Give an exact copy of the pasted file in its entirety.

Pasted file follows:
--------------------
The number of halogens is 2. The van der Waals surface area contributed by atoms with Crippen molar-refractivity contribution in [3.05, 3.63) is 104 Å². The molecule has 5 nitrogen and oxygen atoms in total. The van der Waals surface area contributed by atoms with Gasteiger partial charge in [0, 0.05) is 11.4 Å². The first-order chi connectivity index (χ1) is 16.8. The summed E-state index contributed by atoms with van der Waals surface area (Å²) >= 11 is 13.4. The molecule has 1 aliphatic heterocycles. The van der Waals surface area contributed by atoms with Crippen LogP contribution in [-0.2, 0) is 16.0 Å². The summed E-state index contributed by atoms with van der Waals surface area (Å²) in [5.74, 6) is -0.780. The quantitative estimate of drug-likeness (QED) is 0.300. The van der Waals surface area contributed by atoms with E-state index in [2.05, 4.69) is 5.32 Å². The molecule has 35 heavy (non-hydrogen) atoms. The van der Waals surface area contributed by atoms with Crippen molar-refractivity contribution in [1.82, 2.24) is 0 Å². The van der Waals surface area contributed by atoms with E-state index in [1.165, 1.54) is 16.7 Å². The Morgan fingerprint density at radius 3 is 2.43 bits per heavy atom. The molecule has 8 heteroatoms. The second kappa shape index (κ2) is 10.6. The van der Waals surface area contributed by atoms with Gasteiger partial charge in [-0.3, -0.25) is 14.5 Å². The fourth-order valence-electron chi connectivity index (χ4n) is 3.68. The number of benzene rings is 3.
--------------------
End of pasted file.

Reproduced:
The number of halogens is 2. The van der Waals surface area contributed by atoms with Crippen molar-refractivity contribution in [3.05, 3.63) is 104 Å². The molecule has 5 nitrogen and oxygen atoms in total. The van der Waals surface area contributed by atoms with Gasteiger partial charge in [0, 0.05) is 11.4 Å². The first-order chi connectivity index (χ1) is 16.8. The summed E-state index contributed by atoms with van der Waals surface area (Å²) >= 11 is 13.4. The molecule has 1 aliphatic heterocycles. The van der Waals surface area contributed by atoms with Crippen LogP contribution in [-0.2, 0) is 16.0 Å². The summed E-state index contributed by atoms with van der Waals surface area (Å²) in [5.74, 6) is -0.780. The quantitative estimate of drug-likeness (QED) is 0.300. The van der Waals surface area contributed by atoms with E-state index in [2.05, 4.69) is 5.32 Å². The molecule has 35 heavy (non-hydrogen) atoms. The van der Waals surface area contributed by atoms with Crippen molar-refractivity contribution in [1.82, 2.24) is 0 Å². The van der Waals surface area contributed by atoms with E-state index in [1.165, 1.54) is 16.7 Å². The Morgan fingerprint density at radius 3 is 2.43 bits per heavy atom. The molecule has 8 heteroatoms. The second kappa shape index (κ2) is 10.6. The van der Waals surface area contributed by atoms with Gasteiger partial charge in [-0.3, -0.25) is 14.5 Å². The fourth-order valence-electron chi connectivity index (χ4n) is 3.68. The number of benzene rings is 3.